‘Hassidic movement
1700, Eastern Europe

The ‘Hassidic period began with the Ba’al Shem Tov, the founder of the ‘Hassidic movement. He declared the whole universe, mind, and matter to be a manifestation of G-od, and that whoever maintains that this life is worthless is in error. It is worth a great deal; only one must know how to use it properly. The Ba’al Shem Tov’s teachings were largely based upon the Kabalistic teachings of the Ari Z’al, but his approach made the benefits of these teachings accessible even to the simplest Jew. Some of the other important leaders that founded their own ‘Hassidic movement are Rabbi Na’hman of Breslev, great grandson of the Baal Shem Tov, and Rabbi Shneur Zalman of Liadi, the “Ba’al HaTanya”, founder of the ‘Habad Lubavitch movement.

European masters
1700, Europe

At the same time, there were other important authorities of the Kabbalah in other parts of Europe such as Rabbi Moshe ‘Haim Luzzatto – Ram’hal – who lived in Italy and Amsterdam. From an early age, the Ram’hal had shown an exceptional talent for the study of Kabbalah; it is said that when he was only fourteen, he already knew all the Kabbalah of the Ari Z’al by heart, and nobody knew about it, not even his parents. He was a very prolific writer and wrote on all aspects of the Torah and the Kabbalah; however, because of false accusations, he sadly was persecuted for most of his short life.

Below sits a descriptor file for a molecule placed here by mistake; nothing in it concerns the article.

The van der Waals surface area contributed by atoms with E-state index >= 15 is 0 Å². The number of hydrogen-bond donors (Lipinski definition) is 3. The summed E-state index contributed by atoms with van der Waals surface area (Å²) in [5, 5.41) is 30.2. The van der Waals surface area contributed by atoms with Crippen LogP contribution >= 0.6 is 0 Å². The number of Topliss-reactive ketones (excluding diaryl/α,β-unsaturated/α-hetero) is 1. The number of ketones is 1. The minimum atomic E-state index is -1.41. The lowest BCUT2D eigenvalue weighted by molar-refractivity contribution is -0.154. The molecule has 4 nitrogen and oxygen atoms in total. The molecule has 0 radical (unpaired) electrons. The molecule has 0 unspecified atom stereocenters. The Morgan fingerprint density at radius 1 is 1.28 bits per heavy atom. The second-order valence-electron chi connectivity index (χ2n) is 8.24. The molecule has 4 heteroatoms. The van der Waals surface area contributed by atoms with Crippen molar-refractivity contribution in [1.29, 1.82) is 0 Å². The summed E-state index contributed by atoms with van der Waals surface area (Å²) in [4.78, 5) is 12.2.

Rabbi Eliyahu of Vilna – The Gaon of Vilna who was born in Lithuania was one of the main leaders of the Mitnagdim (opponents to the ‘Hasidic movement). He is considered to be one of the greatest Torah scholar and Kabbalist of the past two centuries.

Sephardic masters
1700 – North and Middle Africa

On the other continent the study of the Kabbalah and mostly the Zohar was also widely spread. Some important scholars are Rabbi Shalom Shar’abi – The Rashash who came from Yemen. He is known as the “Master of the Kavanot”. Rabbi Ya’acov Abe’htsera, born in Morocco, composed works on all facets of the Torah, including important commentaries on the Kabbalistic explanations of the Torah. Also from Morocco was Rabbi ‘Haim Ben ‘Atar – Or Ha’Haim. The Ba’al Shem Tov was convinced that the Or Ha’Haim was the Moshia’h of that generation. His main work is the commentary on the Torah; “Or Ha’Haim”. Rabbi Yosef ‘Haim – The Ben Ish ‘Hai, was born in Iraq. He explained the Halakhot (laws) on the Kabbalistic level but in an accessible language.

The latest Kabbalists
1900 – Israel

Since the beginning of this century, Israel is considered to be the main centre of Kabbalah. One of the most important contemporary Kabbalists was Rabbi Yehudah Ashlag who was born in Poland in 1886, and died in Israel in 1955. His main work is the translation of all the Zohar from Aramaic to Hebrew, called “HaSulam”. Other important Kabbalists are Rabbi Israel Abe’htsera – Baba Sali (1890-1984), Rabbi Yehudah Tzvi Brandwein (1904-1969), Rabbi Avraham Yitzchak HaCohen Kook (1865-1935), Rabbi Yehudah Fatiyah (1859-1942) and others.